Introducing the Bryce Cargo Pants! I’m thrilled to finally bring you my first woven pants pattern for women. I think the Bryce Cargos are a great and versatile addition to any wardrobe with their classic but feminine styling and features.
The Bryce is a mid rise pant, which has long been hailed as the most flattering rise for a woman’s body. You won’t have to worry about revealing anything when you bend over, but they also sit low enough that they won’t cut into your midsection. For women of average height (5’5″) and proportions, these are meant to sit about an inch or two below the belly button, with a higher rise in the back.
The leg of the Bryce Cargos is slim and fitted, but not “skinny” or tight. The fullest part of the hip is designed to have no ease. When using the recommended stretch woven bottom weight fabric, this will yield a nicely fitted but not skin tight pair of pants. Given the low percentage of spandex in stretch wovens, they will also gain some ease throughout the day with movement and wear. They also feature a dart on each side of the front knee for additional cargo styling and more range of motion in a fitted pant.
The inseam for each size of the Bryce Cargos is just under 28″, which is meant to hit right at or past the ankle bone for a modern silhouette. This is the perfect length for pairing with heels, loafers, or joggers, and can also be rolled up for ankle booties. Lengthening and shortening cut lines are included in the pattern to adjust for height or to make the pants shorter or longer for personal preference and style.
The Bryce features traditional chino styling, including front hip slash pockets, a back waist dart, a fully functional zip fly, belt loops, and a faced, contoured waistband.
The pockets really give the Bryce pants their cargo styling. The slash pockets are tacked to the front leg with decorative top stitching, the back features patch pockets with a flap, and pleated cargo pockets with a flap are centered over the outseam above the knee. Both have the option for a button or snap closure either in the center or on either side of each pocket flap. The cargo pockets can be sewn flat for a sleek look, as in these pictures, or the pleats can be left open for additional functional pocket space.
For best results, I recommend a cotton/spandex woven blend of about 97%/3%. During testing, we found that the addition of polyester and/or rayon caused the pants to be too thin and even altered the fit to be too loose. If these substrates are used, I recommend muslining the pants with the same fabric first to make any necessary alterations.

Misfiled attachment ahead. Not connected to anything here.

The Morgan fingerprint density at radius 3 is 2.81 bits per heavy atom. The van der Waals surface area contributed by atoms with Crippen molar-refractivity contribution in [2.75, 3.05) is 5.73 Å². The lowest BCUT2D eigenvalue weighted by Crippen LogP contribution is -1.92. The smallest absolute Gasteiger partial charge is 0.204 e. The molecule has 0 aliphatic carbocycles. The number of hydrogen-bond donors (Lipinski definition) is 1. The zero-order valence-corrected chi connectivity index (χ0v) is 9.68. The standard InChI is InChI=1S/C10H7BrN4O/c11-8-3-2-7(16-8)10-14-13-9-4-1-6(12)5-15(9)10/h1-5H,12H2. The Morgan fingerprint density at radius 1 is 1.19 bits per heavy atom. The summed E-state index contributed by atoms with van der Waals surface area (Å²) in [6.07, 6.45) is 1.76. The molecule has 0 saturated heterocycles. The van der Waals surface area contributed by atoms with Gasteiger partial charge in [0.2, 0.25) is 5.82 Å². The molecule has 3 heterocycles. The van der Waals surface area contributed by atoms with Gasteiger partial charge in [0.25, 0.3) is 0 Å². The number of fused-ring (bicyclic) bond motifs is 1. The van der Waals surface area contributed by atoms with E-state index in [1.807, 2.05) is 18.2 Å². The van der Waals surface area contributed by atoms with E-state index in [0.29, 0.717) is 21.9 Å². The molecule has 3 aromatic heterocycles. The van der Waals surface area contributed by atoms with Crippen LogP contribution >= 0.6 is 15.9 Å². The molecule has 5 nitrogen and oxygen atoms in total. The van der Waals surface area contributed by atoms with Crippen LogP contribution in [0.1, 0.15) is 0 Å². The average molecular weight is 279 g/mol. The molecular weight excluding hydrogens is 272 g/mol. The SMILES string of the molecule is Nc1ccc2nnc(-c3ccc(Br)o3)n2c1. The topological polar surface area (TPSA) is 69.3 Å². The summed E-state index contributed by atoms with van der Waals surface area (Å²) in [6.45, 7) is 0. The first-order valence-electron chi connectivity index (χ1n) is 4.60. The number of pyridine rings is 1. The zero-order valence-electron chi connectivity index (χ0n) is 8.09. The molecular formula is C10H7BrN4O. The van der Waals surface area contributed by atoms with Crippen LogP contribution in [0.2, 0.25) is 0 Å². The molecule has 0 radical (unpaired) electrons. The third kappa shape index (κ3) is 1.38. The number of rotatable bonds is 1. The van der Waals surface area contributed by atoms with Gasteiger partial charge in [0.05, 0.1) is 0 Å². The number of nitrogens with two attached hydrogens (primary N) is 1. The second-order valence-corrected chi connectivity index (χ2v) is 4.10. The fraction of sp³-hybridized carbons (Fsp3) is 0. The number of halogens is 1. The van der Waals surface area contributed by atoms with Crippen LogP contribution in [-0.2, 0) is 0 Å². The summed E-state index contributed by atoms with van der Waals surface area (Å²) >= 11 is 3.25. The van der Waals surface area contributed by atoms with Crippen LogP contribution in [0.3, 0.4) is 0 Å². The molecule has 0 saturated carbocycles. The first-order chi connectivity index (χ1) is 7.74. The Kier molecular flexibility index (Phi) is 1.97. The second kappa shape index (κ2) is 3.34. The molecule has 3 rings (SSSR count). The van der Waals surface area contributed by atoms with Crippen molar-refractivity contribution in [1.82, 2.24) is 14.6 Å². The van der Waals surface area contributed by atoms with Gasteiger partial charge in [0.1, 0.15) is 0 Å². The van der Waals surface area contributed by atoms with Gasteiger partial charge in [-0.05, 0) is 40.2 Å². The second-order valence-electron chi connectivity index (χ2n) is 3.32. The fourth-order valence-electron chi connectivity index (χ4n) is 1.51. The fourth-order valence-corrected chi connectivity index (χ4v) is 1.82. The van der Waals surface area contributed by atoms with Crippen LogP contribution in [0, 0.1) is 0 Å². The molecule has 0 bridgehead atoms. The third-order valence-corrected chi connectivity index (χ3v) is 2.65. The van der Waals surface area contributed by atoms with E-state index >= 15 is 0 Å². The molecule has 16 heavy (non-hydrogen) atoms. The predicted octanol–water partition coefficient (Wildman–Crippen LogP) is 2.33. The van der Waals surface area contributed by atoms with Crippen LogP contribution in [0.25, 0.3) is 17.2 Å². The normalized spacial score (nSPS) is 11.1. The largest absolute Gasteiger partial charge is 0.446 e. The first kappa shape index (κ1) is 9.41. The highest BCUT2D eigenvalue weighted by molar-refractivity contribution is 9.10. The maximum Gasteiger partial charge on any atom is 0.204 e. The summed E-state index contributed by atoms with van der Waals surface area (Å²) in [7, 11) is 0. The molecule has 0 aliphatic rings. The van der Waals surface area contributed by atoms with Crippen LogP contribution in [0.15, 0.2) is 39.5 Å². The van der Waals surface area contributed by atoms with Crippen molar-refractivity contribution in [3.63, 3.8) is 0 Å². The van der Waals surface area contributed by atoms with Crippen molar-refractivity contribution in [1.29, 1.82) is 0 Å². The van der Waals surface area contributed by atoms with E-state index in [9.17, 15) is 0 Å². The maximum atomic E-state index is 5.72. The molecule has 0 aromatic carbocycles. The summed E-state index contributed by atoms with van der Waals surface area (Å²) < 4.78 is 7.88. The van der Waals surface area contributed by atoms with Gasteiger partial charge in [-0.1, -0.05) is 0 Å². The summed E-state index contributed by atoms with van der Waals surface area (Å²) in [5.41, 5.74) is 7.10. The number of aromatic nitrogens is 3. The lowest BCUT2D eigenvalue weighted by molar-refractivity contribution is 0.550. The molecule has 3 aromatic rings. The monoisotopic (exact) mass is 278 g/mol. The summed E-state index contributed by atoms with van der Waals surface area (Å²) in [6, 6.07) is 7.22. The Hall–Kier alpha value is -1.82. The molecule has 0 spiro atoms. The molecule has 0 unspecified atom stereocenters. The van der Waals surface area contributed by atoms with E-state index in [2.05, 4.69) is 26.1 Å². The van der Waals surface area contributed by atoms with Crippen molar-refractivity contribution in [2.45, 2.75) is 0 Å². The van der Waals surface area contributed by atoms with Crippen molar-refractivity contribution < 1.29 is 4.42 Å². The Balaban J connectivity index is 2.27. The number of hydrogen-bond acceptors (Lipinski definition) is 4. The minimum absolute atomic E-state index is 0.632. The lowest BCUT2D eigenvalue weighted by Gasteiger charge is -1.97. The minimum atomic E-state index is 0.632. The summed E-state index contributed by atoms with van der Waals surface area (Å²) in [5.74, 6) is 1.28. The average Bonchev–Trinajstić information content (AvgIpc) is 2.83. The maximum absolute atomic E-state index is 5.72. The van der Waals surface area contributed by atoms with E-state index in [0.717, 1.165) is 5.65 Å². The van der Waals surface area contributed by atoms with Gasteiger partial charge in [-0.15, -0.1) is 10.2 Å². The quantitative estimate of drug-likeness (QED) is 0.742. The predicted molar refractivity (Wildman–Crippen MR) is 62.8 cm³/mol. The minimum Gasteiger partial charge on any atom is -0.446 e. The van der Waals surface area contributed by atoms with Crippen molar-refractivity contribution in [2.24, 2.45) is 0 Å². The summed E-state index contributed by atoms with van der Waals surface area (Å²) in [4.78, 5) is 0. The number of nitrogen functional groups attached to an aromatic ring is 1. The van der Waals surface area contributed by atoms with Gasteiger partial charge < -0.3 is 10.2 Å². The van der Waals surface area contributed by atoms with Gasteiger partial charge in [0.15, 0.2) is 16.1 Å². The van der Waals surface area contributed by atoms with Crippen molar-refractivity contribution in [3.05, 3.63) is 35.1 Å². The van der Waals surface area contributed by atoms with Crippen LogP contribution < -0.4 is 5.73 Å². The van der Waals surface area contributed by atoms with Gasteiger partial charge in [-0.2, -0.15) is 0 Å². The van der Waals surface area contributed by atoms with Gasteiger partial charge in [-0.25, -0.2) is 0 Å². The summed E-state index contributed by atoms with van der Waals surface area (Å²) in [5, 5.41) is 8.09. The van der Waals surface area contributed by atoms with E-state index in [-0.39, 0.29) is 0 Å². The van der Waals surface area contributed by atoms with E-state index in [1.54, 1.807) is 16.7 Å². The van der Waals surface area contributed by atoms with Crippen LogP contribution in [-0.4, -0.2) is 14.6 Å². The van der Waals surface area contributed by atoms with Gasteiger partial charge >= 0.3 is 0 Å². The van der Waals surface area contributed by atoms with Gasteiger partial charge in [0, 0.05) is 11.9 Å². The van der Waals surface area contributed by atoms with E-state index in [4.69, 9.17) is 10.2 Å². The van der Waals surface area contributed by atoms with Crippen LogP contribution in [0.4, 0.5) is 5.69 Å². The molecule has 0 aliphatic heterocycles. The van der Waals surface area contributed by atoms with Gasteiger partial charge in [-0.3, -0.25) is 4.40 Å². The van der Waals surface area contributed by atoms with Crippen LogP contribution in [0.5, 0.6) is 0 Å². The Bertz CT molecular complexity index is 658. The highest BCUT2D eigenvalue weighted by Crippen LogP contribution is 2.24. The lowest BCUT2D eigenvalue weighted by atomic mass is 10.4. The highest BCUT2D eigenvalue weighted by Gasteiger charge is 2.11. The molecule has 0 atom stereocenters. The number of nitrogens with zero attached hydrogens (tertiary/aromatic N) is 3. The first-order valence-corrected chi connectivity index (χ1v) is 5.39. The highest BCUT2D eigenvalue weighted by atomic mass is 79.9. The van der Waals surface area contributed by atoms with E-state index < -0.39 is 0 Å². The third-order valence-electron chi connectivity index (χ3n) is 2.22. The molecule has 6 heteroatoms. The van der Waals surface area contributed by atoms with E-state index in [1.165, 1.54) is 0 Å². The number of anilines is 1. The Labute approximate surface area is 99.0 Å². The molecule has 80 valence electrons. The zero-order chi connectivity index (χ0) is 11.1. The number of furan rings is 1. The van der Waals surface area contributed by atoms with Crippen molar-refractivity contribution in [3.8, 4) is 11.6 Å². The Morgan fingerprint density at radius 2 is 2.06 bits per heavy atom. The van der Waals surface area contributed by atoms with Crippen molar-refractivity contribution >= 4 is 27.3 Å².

Just like with ready to wear pants, no pants pattern is going to fit everyone, or even anyone, right out of the package. Women’s bodies are so drastically different, especially from the waist down, and require personalized tailoring in every bottom pattern. For that reason, I highly encourage you to muslin these pants first, even if you are using the recommended fabric and your measurements are identical to the size chart. The shape and positioning of our curves require more of a precision fit for fitted woven pants than may be necessary for a knit tee, for example. The pattern does offer alteration advice for the most common fit issues, and the upcoming sew along will provide even more information and resources to help you get your best fit. Once you have your alterations finished, you will have a fantastic base pattern for a fitted pair of pants that can also be altered for different styles, so it is definitely worth your time and effort to achieve your best muslin!
The alterations on the pants modeled here include adding a second back dart to remove back waist gaping and altering the waistband accordingly. There is a tutorial for these alterations in the pattern as it is common for women with more of an hourglass shape. This model is 2″ shorter than the height the pattern is drafted to fit, so a half inch was taken out of the length of the pant both above and below the knee, where indicated on the pattern.
Lastly, I know Hey June patterns have a reputation for having several views. The Bryce Cargo Pants only include one view for a few reasons. The first is practical: this pattern is extremely long and involved as it is. Also, if a pattern is going to go into print someday, it needs to remain relatively compact. Secondly, unlike other HJ patterns, the method to changing up the Bryce Cargos would be to subtract features from the pattern, not add to it. To make a more formal pair of fitted trousers, for example, you could omit the cargo pockets, knee darts, front pocket top stitching, and change the back pockets to welts or simple patch pockets. The other view that was initially considered was a short zipper or button placket on the outseam at the ankle. Again, these would be simple to add into the seam as you are sewing and do not require a completely separate front and back piece, which would add about 20 pages to the pattern. If you’ve been following Hey June for awhile, you know we absolutely love to hack patterns around here and share the tutorials with you, so keep an eye out for those in the future!
I have so many fantastic pictures to share with you from my model Erin of Sewbon, who did an amazing job of showing off the Bryce Cargos. I’ve decided to split them into four galleries, each styled to suit a different season, as well as a gallery of up-close detail shots. I think you’ll see that this pattern is perfect for year-round wear and can be dressed up or down with shoes and accessories. Don’t forget to purchase the Bryce Cargos at a discount through February 4, no coupon necessary!